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Is Free Speech Under Attack on Law School Campuses?
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CUNY Josh Blackman

Summary: With disruptive protests preventing the ability of free speech to happen, law schools may not be doing enough to allow healthy debate to happen.

Protesters at City University of New York law school disrupted a speech by conservative professor and lecturer Josh Blackman. Blackman, a law professor at the South Texas College of Law, was visiting the New York law school to give a presentation on free speech when the protesters heckled and shouted for the first ten minutes of the speech, preventing him from having a chance to speak, according to Inside Higher Ed.


Blackman frequents as a guest lecturer on campuses across the nation and produces written pieces for conservative publications. At South Texas College of Law, Blackman teaches about legal issues, including the legal and philosophical reasons why free speech is important on college campuses. Colleges and universities are supposed to be places of healthy, more civilized debates over contrasting viewpoints but lately, free speech has been shut down.

Blackman shared the hour-long video from his visit in March to CUNY. He explained that there were just a handful of students who had attended to actually hear him speak and have an open dialogue with him. However, the large group of students that were upset that their law school allowed him to come speak continued to show disrespect by not letting him have a chance to speak or be willing to engage in a real conversation with him. Even after school officials warned the students, reminding them about the school’s policy regarding speakers, they continued to speak out.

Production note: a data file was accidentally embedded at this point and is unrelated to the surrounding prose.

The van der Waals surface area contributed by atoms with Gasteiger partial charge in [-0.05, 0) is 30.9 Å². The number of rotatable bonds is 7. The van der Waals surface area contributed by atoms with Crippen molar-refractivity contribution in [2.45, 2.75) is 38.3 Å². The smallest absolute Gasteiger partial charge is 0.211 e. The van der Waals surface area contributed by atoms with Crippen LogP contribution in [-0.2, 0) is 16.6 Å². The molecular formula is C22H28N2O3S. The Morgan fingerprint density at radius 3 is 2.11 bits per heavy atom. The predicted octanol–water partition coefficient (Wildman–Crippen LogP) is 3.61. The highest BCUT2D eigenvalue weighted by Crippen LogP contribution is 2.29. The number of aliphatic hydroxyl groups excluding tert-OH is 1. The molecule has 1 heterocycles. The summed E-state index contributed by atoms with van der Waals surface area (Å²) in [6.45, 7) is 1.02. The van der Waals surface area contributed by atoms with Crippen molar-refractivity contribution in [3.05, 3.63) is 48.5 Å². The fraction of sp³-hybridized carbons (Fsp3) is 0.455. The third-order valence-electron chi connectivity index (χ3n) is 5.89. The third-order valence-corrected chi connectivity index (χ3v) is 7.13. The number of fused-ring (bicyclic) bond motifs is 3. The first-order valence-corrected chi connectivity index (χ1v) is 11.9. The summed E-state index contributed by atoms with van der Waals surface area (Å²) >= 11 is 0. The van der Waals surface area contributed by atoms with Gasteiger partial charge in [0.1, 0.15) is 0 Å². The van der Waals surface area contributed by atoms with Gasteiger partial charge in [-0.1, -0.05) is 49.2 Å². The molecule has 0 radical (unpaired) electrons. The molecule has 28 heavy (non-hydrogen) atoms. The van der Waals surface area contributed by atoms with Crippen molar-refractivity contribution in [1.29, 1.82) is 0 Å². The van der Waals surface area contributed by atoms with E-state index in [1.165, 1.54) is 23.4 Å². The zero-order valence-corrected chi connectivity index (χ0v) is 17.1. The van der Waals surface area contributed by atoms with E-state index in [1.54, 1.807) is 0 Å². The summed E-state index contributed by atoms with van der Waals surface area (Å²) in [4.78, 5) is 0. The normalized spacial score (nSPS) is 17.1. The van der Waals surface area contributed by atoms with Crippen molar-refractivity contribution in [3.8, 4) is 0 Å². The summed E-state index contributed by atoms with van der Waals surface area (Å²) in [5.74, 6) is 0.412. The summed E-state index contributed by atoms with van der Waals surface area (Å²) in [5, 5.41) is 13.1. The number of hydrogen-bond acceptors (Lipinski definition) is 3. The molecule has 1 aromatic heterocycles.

The protesters can be seen surrounding the room and even criticizing their fellow students attending the speech for supporting Blackman, not giving those students the opportunity to explain why they were there. The group called Blackman a white supremacist and racist, even shouting “F*** the law.” When the students realized Blackman had cameras recording his presentation, many covered their faces with their signs.

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Eventually, the group left, allowing for Blackman to get on with his presentation. He welcomed questions and comments from students. He claims that some of the students who came in after the protesters left admitted that they were intimated by the hecklers so they waited to enter the room.

Even though higher education leaders claim that there is support for free speech and not shouting down speakers, actions speak louder than words. Whenever speakers arrive, especially conservative ones, protestors seem to show up, taking over the events without much interference from college leaders. They rarely punish those who break policy by disrupting speeches or take any other actions to prevent disruptions.

Similar incidents have taken place at other universities like Lewis & Clark College School of Law. Christina Hoff Sommers was at the law school in March when she was shouted down by those who oppose her opinions. Other controversial speakers include Milo Yiannopoulos and Ann Coulter.

CUNY Law School Dean Mary Lu Bilek said in an email to Inside Higher Ed that the protest was reasonable since they ended after several minutes. “For the first eight minutes of the 70-minute event, the protesting students voiced their disagreements. The speaker engaged with them. The protesting students then filed out of the room, and the event proceeded to its conclusion without incident,” Bilek said.

She added, “This non-violent, limited protest was a reasonable exercise of protected free speech, and it did not violate any university policy. CUNY Law students are encouraged to develop their own perspectives on the law in order to be prepared to confront our most difficult legal and social issues as lawyers promoting the values of fairness, justice and equality.”

Blackman was invited by the law school’s Federalist Society, a conservative group.

Do you think the group’s behavior was appropriate and kept in line with the school policy of not disrupting speakers? Share your thoughts with us in the comments below.

To learn more about the lack of free speech on college campuses, read these articles:




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